US billionaire Donald Trump is seriously considering building his luxury golf complex in the North, his top adviser said today.
Trump’s head of international development, George Sorial revealed the tycoon has already negotiated an option to buy a significant piece of land with a mind to bringing his £1bn (€1.3bn) course to the North.
Mr Sorial arrives in the North later today on a two-day fact-finding mission.
Trump, 61, had originally hoped to build his dream course and adjoining hotel and residential complex in the north of Scotland.
However, that proposal has been hit with a series of setbacks.
The Scottish Executive is currently holding an inquiry into a decision by Aberdeenshire Council to reject the initial planning application.
It’s understood the entrepreneur is growing increasingly frustrated with the delays and is actively pursuing other options, with Northern Ireland at the top of his list.
“Northern Ireland is very much on our horizon now,” Mr Sorial said.
“I came here before three weeks ago, but we kept that below the radar. I am now coming back to look more closely at some options.”
Stormont First Minister Ian Paisley met Trump during his visit to New York in December when the two first discussed the possibility of bringing his course to the province.
Mr Sorial said Trump had been very impressed with what Mr Paisley had had to say.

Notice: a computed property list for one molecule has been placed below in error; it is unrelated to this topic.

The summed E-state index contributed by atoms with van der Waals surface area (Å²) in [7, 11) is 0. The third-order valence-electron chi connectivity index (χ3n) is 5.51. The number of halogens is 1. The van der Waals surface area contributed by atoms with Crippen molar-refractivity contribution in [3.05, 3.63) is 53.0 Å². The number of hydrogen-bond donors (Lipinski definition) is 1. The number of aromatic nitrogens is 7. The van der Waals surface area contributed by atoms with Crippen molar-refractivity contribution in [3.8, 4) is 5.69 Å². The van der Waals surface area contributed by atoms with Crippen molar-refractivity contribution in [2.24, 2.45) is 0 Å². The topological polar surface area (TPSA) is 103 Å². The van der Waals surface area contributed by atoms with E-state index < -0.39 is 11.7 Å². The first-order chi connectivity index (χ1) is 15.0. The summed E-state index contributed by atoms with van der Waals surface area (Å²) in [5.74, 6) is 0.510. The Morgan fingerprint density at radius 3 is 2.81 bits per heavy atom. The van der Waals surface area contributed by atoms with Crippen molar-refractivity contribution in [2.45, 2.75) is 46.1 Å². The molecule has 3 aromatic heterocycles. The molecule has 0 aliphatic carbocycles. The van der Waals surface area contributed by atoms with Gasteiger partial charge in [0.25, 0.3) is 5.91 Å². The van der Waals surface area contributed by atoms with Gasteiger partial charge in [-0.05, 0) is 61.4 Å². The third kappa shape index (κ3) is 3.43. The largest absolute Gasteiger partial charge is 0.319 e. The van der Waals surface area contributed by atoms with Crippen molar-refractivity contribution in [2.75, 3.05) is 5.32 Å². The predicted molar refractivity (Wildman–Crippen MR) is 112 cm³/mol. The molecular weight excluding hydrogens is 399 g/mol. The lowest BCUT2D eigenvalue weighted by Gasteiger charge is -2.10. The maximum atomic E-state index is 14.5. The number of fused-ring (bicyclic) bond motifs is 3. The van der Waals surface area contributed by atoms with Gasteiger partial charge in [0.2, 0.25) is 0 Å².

“Investing in Northern Ireland is now something we are eager and enthusiastic about,” added Mr Sorial.
“I’ve been there and seen it and it’s a beautiful country.
“We’ve now enacted an open agreement on a significant piece of land and we’ve got six months to decide whether we want to take up that option.”
Mr Sorial will arrive in Belfast this evening and will be guest at a dinner hosted by Ian Paisley jnr.
Tomorrow he will take a tour of four potential sites. He said he was not in a position to reveal details of the locations.
However it is understood one is at Runkerry near Bushmills in north Antrim.
A source close to the First minister’s office said the purpose of Mr Sorial’s visit was to carry out preliminary investigations.
“Nothing has been agreed and this is very much an exploratory trip but if Donald Trump is going to invest in Northern Ireland he would certainly be welcome,” said the source.
“That would represent a huge boost to the economy and would prove the worth of the trip to America.”
Whether or not Trump will be tempted to shift his plans across the Irish sea is not clear.
Yesterday he praised Scotland’s First Minister Alex Salmond and described the planning issues in Aberdeen as a “little road block”.
However he made clear that he’d received no assurances from Mr Salmond that the application would be given the green light.
Opposition Assembly members in Scotland have accused the SNP-led government of trying to get the plan pushed through.
However, Mr Salmond told the Holyrood scrutiny committee that he’d never used his role as First Minister to influence the council’s decision making process.
Speaking after his meeting with Mr Trump before Christmas, Mr Paisley said he’d told the billionaire his investment would be welcomed in the province.
“We assured him that if he was going to pursue this, that this (Northern Ireland) was the place to go to,” he said “He will visit but we want more than a visit, we want big investment.”